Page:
Nonarteritic anterior ischemic optic neuropathy (NAION) is the most common optic nerve disorder in patients older than age 50. Nevertheless, we do not know the exact etiology and have no effective treatment. Hayreh offered his opinion regarding the pathogenesis of NAION as acute ischemia of multifactorial cause.22 He discussed systemic risk factors (eg, diabetes mellitus, atherosclerosis, hypertension) and local risk factors [eg, poor optic nerve head blood supply, raised intraocular pressure (IOP)]. Another precipitating factor may be nocturnal hypotension. He also provided detailed reasoning behind the results of his previous study showing that corticosteroid treatment is beneficial in patients with NAION who present with 20/70 or worse visual acuity.23 This study was a “patient choice” design looking at 613 consecutive patients with NAION who chose either no treatment or systemic corticosteroids (80 mg/d for 2 weeks then tapered for approximately 8 weeks). At 6 months from the onset of NAION, 69.8% of eyes with an initial visual acuity of 20/70 or worse and seen within 2 weeks of onset in the treated group had visual acuity improvement [95% confidence interval (CI), 57.3%–79.9%]. This was in contrast to the control group of untreated patients who had a 40.5% (95% CI, 29.2%–2.9%) visual improvement. Inherent bias in this study design limits the validity of this data. Kinori et al24 reported on 24 patients treated with intravenous methylprednisolone 1 gm/d for 3 days followed by a 2-week oral prednisone taper. They compared visual recovery versus 24 controls who received no treatment. No differences in visual outcomes were identified. Radoi et al25 retrospectively evaluated visual results of 36 patients with NAION [15 untreated and 21 treated with intravitreal triamcinolone (4 mg)]. They noted statistically significant improvements in both visual acuity and visual fields at 6 months in the treated group. The authors recommend a prospective controlled clinical trial. Inherent bias in the Hayreh study23 and disparity in other studies leave corticosteroid treatment for NAION controversial.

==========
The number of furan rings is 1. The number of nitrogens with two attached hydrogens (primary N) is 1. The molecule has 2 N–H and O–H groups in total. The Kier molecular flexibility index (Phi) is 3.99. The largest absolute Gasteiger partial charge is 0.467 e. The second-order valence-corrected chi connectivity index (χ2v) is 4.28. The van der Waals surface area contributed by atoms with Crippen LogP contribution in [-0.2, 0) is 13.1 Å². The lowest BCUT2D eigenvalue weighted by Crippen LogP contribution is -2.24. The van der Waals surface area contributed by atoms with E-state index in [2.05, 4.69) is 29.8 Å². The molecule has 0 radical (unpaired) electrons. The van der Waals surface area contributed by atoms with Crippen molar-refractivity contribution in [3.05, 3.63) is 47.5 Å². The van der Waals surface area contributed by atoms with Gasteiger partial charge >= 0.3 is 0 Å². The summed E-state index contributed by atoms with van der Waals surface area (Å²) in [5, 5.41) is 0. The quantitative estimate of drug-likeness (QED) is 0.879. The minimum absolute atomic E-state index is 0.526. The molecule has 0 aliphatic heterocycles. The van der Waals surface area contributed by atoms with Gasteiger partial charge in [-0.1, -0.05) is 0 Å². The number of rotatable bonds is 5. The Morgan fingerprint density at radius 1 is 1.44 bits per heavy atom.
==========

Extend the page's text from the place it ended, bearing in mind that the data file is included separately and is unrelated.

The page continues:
Risk factors for NAION include diabetes mellitus, hypertension, hypercholesterolemia, and a small, crowded optic disc (the disc-at-risk). Bilgin et al26 compared 27 patients with NAION and 27 age/sex/disease-matched controls. They found that patients with NAION had a statistically higher prevalence of obstructive sleep apnea. One must consider this disorder in patients with NAION, especially if there are few other risk factors.

Previous studies regarding whether visual outcomes are similar in eyes of patients with sequential NAION have conflicted. Hayreh and Zimmerman27 reported on 174 consecutive patients with sequential NAION. They found large differences between first and second eye involvement in both visual acuity and visual fields. They concluded that it is not possible to predict acuity and visual field grade in the second eye based on the first eye.